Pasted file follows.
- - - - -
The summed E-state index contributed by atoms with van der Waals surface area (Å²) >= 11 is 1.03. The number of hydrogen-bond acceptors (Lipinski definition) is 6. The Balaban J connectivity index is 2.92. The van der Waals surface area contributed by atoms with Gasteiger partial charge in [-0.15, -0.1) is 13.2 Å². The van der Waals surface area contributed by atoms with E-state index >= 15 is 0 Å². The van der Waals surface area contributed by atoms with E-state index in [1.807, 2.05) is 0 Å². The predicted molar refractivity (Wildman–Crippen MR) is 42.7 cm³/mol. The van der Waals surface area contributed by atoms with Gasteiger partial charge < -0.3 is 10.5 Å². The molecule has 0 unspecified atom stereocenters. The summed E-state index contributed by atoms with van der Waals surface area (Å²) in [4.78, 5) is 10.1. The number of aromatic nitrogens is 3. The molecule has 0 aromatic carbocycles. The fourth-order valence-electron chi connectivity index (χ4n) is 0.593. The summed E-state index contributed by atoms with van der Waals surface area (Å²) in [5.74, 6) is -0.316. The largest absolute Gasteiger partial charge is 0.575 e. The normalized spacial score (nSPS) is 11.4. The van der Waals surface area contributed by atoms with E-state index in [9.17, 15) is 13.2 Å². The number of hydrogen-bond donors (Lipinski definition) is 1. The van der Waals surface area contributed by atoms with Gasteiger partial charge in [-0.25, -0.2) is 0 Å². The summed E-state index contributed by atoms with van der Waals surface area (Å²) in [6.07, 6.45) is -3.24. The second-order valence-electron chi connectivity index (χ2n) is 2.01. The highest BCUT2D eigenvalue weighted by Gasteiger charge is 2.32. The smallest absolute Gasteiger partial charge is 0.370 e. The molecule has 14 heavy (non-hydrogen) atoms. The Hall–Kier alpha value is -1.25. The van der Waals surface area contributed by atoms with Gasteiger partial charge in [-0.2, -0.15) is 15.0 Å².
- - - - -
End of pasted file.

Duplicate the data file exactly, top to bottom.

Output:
The summed E-state index contributed by atoms with van der Waals surface area (Å²) >= 11 is 1.03. The number of hydrogen-bond acceptors (Lipinski definition) is 6. The Balaban J connectivity index is 2.92. The van der Waals surface area contributed by atoms with Gasteiger partial charge in [-0.15, -0.1) is 13.2 Å². The van der Waals surface area contributed by atoms with E-state index >= 15 is 0 Å². The van der Waals surface area contributed by atoms with E-state index in [1.807, 2.05) is 0 Å². The predicted molar refractivity (Wildman–Crippen MR) is 42.7 cm³/mol. The van der Waals surface area contributed by atoms with Gasteiger partial charge < -0.3 is 10.5 Å². The molecule has 0 unspecified atom stereocenters. The summed E-state index contributed by atoms with van der Waals surface area (Å²) in [4.78, 5) is 10.1. The number of aromatic nitrogens is 3. The molecule has 0 aromatic carbocycles. The fourth-order valence-electron chi connectivity index (χ4n) is 0.593. The summed E-state index contributed by atoms with van der Waals surface area (Å²) in [5.74, 6) is -0.316. The largest absolute Gasteiger partial charge is 0.575 e. The normalized spacial score (nSPS) is 11.4. The van der Waals surface area contributed by atoms with E-state index in [9.17, 15) is 13.2 Å². The number of hydrogen-bond donors (Lipinski definition) is 1. The van der Waals surface area contributed by atoms with Gasteiger partial charge in [-0.25, -0.2) is 0 Å². The summed E-state index contributed by atoms with van der Waals surface area (Å²) in [6.07, 6.45) is -3.24. The second-order valence-electron chi connectivity index (χ2n) is 2.01. The highest BCUT2D eigenvalue weighted by Gasteiger charge is 2.32. The smallest absolute Gasteiger partial charge is 0.370 e. The molecule has 14 heavy (non-hydrogen) atoms. The Hall–Kier alpha value is -1.25. The van der Waals surface area contributed by atoms with Gasteiger partial charge in [-0.2, -0.15) is 15.0 Å².